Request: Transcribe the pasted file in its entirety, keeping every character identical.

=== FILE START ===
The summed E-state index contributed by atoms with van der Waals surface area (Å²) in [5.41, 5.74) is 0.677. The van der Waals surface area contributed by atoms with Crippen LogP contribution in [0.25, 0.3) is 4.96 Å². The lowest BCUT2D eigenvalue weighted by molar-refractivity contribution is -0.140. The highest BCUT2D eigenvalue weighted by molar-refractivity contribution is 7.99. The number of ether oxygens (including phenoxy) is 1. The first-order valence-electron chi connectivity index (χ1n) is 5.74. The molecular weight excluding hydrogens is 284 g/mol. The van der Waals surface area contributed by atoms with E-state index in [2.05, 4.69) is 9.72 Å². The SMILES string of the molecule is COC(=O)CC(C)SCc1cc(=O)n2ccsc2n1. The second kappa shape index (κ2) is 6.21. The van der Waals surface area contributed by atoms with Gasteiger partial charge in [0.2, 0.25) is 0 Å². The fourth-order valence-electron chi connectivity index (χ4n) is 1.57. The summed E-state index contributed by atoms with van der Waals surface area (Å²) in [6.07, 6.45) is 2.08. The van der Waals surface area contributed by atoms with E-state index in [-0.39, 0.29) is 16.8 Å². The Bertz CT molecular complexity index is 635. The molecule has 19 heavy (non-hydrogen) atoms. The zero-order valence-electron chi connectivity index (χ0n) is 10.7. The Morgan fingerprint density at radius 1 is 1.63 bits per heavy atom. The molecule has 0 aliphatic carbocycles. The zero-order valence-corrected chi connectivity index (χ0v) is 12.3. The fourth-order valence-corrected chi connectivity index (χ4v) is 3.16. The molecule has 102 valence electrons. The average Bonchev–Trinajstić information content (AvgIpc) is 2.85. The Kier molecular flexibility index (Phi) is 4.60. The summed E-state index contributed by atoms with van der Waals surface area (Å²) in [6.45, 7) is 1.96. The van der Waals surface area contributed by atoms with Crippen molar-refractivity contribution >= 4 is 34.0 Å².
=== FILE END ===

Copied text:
The summed E-state index contributed by atoms with van der Waals surface area (Å²) in [5.41, 5.74) is 0.677. The van der Waals surface area contributed by atoms with Crippen LogP contribution in [0.25, 0.3) is 4.96 Å². The lowest BCUT2D eigenvalue weighted by molar-refractivity contribution is -0.140. The highest BCUT2D eigenvalue weighted by molar-refractivity contribution is 7.99. The number of ether oxygens (including phenoxy) is 1. The first-order valence-electron chi connectivity index (χ1n) is 5.74. The molecular weight excluding hydrogens is 284 g/mol. The van der Waals surface area contributed by atoms with E-state index in [2.05, 4.69) is 9.72 Å². The SMILES string of the molecule is COC(=O)CC(C)SCc1cc(=O)n2ccsc2n1. The second kappa shape index (κ2) is 6.21. The van der Waals surface area contributed by atoms with Gasteiger partial charge in [0.2, 0.25) is 0 Å². The fourth-order valence-electron chi connectivity index (χ4n) is 1.57. The summed E-state index contributed by atoms with van der Waals surface area (Å²) in [6.07, 6.45) is 2.08. The van der Waals surface area contributed by atoms with E-state index in [-0.39, 0.29) is 16.8 Å². The Bertz CT molecular complexity index is 635. The molecule has 19 heavy (non-hydrogen) atoms. The zero-order valence-electron chi connectivity index (χ0n) is 10.7. The Morgan fingerprint density at radius 1 is 1.63 bits per heavy atom. The molecule has 0 aliphatic carbocycles. The zero-order valence-corrected chi connectivity index (χ0v) is 12.3. The fourth-order valence-corrected chi connectivity index (χ4v) is 3.16. The molecule has 102 valence electrons. The average Bonchev–Trinajstić information content (AvgIpc) is 2.85. The Kier molecular flexibility index (Phi) is 4.60. The summed E-state index contributed by atoms with van der Waals surface area (Å²) in [6.45, 7) is 1.96. The van der Waals surface area contributed by atoms with Crippen molar-refractivity contribution >= 4 is 34.0 Å².